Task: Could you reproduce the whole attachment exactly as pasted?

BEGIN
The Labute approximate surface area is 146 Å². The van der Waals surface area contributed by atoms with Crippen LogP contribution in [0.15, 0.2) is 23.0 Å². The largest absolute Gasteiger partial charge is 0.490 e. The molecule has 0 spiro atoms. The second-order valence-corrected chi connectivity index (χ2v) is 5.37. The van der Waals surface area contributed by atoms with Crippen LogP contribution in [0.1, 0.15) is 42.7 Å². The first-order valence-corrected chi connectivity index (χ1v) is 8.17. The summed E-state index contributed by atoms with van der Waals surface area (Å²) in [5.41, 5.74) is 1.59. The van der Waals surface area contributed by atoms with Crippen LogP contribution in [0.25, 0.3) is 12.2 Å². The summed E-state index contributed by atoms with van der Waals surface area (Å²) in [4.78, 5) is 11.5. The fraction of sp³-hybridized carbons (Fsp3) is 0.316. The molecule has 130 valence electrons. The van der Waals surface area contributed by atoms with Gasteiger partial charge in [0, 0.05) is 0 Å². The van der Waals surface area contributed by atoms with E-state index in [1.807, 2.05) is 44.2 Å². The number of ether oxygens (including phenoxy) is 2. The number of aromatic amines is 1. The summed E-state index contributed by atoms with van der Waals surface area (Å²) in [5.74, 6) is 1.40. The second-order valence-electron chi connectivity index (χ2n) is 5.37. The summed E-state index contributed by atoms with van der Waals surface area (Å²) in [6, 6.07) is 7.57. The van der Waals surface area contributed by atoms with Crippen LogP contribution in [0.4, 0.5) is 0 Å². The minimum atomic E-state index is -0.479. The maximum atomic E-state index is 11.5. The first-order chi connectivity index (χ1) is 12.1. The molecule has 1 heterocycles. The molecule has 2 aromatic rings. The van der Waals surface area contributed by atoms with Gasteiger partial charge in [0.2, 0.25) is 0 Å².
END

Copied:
The Labute approximate surface area is 146 Å². The van der Waals surface area contributed by atoms with Crippen LogP contribution in [0.15, 0.2) is 23.0 Å². The largest absolute Gasteiger partial charge is 0.490 e. The molecule has 0 spiro atoms. The second-order valence-corrected chi connectivity index (χ2v) is 5.37. The van der Waals surface area contributed by atoms with Crippen LogP contribution in [0.1, 0.15) is 42.7 Å². The first-order valence-corrected chi connectivity index (χ1v) is 8.17. The summed E-state index contributed by atoms with van der Waals surface area (Å²) in [5.41, 5.74) is 1.59. The van der Waals surface area contributed by atoms with Crippen LogP contribution in [0.25, 0.3) is 12.2 Å². The summed E-state index contributed by atoms with van der Waals surface area (Å²) in [4.78, 5) is 11.5. The fraction of sp³-hybridized carbons (Fsp3) is 0.316. The molecule has 130 valence electrons. The van der Waals surface area contributed by atoms with Gasteiger partial charge in [0, 0.05) is 0 Å². The van der Waals surface area contributed by atoms with E-state index in [1.807, 2.05) is 44.2 Å². The number of ether oxygens (including phenoxy) is 2. The number of aromatic amines is 1. The summed E-state index contributed by atoms with van der Waals surface area (Å²) in [5.74, 6) is 1.40. The second-order valence-electron chi connectivity index (χ2n) is 5.37. The summed E-state index contributed by atoms with van der Waals surface area (Å²) in [6, 6.07) is 7.57. The van der Waals surface area contributed by atoms with Crippen LogP contribution in [0.4, 0.5) is 0 Å². The minimum atomic E-state index is -0.479. The maximum atomic E-state index is 11.5. The first-order chi connectivity index (χ1) is 12.1. The molecule has 1 heterocycles. The molecule has 2 aromatic rings. The van der Waals surface area contributed by atoms with Gasteiger partial charge in [0.2, 0.25) is 0 Å².